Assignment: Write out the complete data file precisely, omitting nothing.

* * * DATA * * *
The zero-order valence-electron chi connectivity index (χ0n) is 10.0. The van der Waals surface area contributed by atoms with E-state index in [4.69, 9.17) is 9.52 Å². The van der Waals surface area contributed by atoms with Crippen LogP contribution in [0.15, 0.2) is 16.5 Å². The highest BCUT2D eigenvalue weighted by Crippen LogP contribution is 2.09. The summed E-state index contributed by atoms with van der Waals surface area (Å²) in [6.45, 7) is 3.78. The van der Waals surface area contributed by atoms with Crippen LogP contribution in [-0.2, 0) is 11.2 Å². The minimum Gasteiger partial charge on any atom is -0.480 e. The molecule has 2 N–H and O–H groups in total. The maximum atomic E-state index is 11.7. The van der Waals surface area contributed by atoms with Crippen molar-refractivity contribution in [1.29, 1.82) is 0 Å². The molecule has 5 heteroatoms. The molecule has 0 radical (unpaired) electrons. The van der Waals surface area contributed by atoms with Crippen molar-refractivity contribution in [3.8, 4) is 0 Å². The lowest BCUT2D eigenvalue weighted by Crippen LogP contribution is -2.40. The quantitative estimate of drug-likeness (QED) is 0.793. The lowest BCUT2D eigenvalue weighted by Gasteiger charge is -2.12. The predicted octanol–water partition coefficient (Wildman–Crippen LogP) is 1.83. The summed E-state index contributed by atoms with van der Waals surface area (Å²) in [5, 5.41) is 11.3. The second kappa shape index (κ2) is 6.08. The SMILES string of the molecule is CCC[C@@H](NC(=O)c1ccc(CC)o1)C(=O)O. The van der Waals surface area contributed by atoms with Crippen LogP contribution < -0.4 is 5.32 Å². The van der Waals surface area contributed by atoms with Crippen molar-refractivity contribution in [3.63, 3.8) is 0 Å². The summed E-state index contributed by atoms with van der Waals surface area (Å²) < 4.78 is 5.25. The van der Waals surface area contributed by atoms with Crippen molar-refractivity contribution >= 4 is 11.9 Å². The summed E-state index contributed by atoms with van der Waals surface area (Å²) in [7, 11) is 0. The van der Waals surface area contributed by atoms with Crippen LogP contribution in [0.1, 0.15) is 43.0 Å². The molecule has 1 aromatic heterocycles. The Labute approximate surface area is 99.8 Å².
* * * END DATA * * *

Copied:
The zero-order valence-electron chi connectivity index (χ0n) is 10.0. The van der Waals surface area contributed by atoms with E-state index in [4.69, 9.17) is 9.52 Å². The van der Waals surface area contributed by atoms with Crippen LogP contribution in [0.15, 0.2) is 16.5 Å². The highest BCUT2D eigenvalue weighted by Crippen LogP contribution is 2.09. The summed E-state index contributed by atoms with van der Waals surface area (Å²) in [6.45, 7) is 3.78. The van der Waals surface area contributed by atoms with Crippen LogP contribution in [-0.2, 0) is 11.2 Å². The minimum Gasteiger partial charge on any atom is -0.480 e. The molecule has 2 N–H and O–H groups in total. The maximum atomic E-state index is 11.7. The van der Waals surface area contributed by atoms with Crippen molar-refractivity contribution in [1.29, 1.82) is 0 Å². The molecule has 5 heteroatoms. The molecule has 0 radical (unpaired) electrons. The van der Waals surface area contributed by atoms with Crippen molar-refractivity contribution in [3.8, 4) is 0 Å². The lowest BCUT2D eigenvalue weighted by Crippen LogP contribution is -2.40. The quantitative estimate of drug-likeness (QED) is 0.793. The lowest BCUT2D eigenvalue weighted by Gasteiger charge is -2.12. The predicted octanol–water partition coefficient (Wildman–Crippen LogP) is 1.83. The summed E-state index contributed by atoms with van der Waals surface area (Å²) in [5, 5.41) is 11.3. The second kappa shape index (κ2) is 6.08. The SMILES string of the molecule is CCC[C@@H](NC(=O)c1ccc(CC)o1)C(=O)O. The van der Waals surface area contributed by atoms with Crippen LogP contribution < -0.4 is 5.32 Å². The van der Waals surface area contributed by atoms with Crippen molar-refractivity contribution in [3.63, 3.8) is 0 Å². The summed E-state index contributed by atoms with van der Waals surface area (Å²) < 4.78 is 5.25. The van der Waals surface area contributed by atoms with Crippen molar-refractivity contribution >= 4 is 11.9 Å². The summed E-state index contributed by atoms with van der Waals surface area (Å²) in [7, 11) is 0. The van der Waals surface area contributed by atoms with Crippen LogP contribution in [0.1, 0.15) is 43.0 Å². The molecule has 1 aromatic heterocycles. The Labute approximate surface area is 99.8 Å².